[1129] The Incidence of Microsatellite Instability in Synchronous Endometrial and Ovarian Endometrioid Adenocarcinomas: A Dilemma Revisited.

Shirley M Shiller, Sarah E Kerr, Joseph H Blommel, Ande M Rumilla, Kevin C Halling, Stephen N Thibodeau, Fabiola Medeiros. Mayo Clinic, Rochester, MN

Background: Because Lynch Syndrome more frequently affects patients with synchronous (rather than single) colorectal cancer, intuitively, the same principle would seem to apply to women with synchronous gynecologic primaries. Current literature is inconsistent regarding the prevalence of microsatellite instability (MSI) in this population, with reported rates between 0 and 47%. Moreover, it is unknown whether it is appropriate to test one or both tumors in synchronous cases. This study aims to answer these questions in an unselected series of women with presumed synchronous endometrial and ovarian endometrioid adenocarcinomas.
Design: Histopathologic review of 42 candidate synchronous endometrial and ovarian endometrioid adenocarcinomas over a 12-year-period produced 27 cases in which there was consensus among three pathologists regarding endometrioid histology and synchronicity based on published criteria. Bilateral ovarian tumors were tolerated in the absence of a parenchymal growth pattern (9 cases), in which cases, both were tested. All formalin-fixed, paraffin embedded tumors were tested by MSI PCR (Promega MSI Analysis System, v1.2, Promega Corporation, Madison, WI.) and immunohistochemistry (IHC) for DNA mismatch repair (MMR) proteins MLH1, PMS2, MSH2, and MSH6.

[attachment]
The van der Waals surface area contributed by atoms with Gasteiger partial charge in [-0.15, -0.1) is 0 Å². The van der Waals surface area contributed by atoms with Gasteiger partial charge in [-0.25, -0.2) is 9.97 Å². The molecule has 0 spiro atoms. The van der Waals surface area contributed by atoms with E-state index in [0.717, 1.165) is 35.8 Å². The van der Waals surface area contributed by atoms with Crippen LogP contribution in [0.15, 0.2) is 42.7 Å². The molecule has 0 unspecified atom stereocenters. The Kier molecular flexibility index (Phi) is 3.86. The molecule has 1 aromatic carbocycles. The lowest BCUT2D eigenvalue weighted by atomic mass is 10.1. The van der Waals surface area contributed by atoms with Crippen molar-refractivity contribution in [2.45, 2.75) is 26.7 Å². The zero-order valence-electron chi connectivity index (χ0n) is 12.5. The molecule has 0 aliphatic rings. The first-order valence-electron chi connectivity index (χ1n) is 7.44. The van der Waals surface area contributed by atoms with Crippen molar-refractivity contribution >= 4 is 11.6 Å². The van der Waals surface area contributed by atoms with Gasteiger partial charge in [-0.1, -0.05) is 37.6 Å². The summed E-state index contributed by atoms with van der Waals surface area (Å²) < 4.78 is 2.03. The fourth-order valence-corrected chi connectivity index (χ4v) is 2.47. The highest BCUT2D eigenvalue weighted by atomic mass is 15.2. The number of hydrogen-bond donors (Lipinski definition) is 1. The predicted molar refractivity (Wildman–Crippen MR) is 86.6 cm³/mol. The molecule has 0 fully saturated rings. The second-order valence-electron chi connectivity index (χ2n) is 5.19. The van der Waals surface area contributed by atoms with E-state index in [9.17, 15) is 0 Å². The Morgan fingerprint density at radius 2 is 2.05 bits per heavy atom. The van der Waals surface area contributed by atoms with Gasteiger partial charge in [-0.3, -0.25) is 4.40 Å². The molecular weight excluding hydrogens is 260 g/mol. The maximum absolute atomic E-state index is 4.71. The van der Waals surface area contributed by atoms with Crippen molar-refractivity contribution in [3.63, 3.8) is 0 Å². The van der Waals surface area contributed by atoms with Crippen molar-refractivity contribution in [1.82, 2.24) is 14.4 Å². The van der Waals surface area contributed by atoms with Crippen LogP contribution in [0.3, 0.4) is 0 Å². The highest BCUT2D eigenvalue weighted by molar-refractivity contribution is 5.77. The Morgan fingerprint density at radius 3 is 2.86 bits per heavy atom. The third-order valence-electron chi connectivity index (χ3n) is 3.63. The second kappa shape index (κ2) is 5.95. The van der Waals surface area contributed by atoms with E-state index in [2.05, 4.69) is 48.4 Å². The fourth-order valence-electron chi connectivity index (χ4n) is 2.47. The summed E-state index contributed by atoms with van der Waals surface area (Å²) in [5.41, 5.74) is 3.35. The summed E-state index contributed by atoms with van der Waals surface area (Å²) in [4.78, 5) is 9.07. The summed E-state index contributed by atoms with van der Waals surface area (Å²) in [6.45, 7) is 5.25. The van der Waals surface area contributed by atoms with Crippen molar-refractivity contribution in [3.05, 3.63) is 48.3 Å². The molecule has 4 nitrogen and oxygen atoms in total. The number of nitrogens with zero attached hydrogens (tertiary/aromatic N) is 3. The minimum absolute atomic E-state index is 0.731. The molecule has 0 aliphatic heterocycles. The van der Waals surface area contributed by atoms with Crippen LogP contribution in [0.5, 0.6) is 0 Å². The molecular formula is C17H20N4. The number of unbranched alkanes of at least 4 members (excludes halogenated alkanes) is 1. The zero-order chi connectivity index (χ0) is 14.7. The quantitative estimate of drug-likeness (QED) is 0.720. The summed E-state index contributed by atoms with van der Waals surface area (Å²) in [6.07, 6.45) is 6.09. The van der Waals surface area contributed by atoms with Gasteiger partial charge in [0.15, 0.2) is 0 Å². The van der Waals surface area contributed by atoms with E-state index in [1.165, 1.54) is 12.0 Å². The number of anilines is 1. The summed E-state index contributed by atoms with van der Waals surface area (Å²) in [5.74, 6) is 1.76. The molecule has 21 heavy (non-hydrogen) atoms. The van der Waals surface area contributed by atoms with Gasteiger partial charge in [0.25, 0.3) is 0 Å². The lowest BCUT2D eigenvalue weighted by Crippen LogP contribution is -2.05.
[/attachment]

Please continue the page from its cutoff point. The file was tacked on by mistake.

Results: All synchronous cases (tumor pairs/trios) had identical results for any one woman. Twenty-one cases were microsatellite stable with normal IHC. Six of 27 (22%) cases were microsatellite unstable (microsatellite instability-high, MSI-H). Five of these cases demonstrated loss of MLH1 and PMS2 expression; the remaining MSI-H case demonstrated normal MMR expression.
Conclusions: The incidence of MSI-H synchronous endometrioid adenocarcinomas closely matches the incidence of MSI in patients with single endometrial cancer (approximately 20%). Because IHC loss of MLH1 and PMS2 is often associated with somatic MLH1 promoter hypermethylation in the tumor, only a fraction of these patients are predicted to have a germline mutation (i.e., Lynch syndrome). The results suggest that screening patients with synchronous endometrioid tumors is no better or worse than screening a general population with only uterine cancer. In addition, the findings indicate that a single specimen may be acceptable for molecular screening in synchronous cases.
Category: Gynecologic & Obstetrics

Monday, February 28, 2011 9:30 AM

Poster Session I Stowell-Orbison/Surgical Pathology/Autopsy Awards Poster Session # 135, Monday Morning

 

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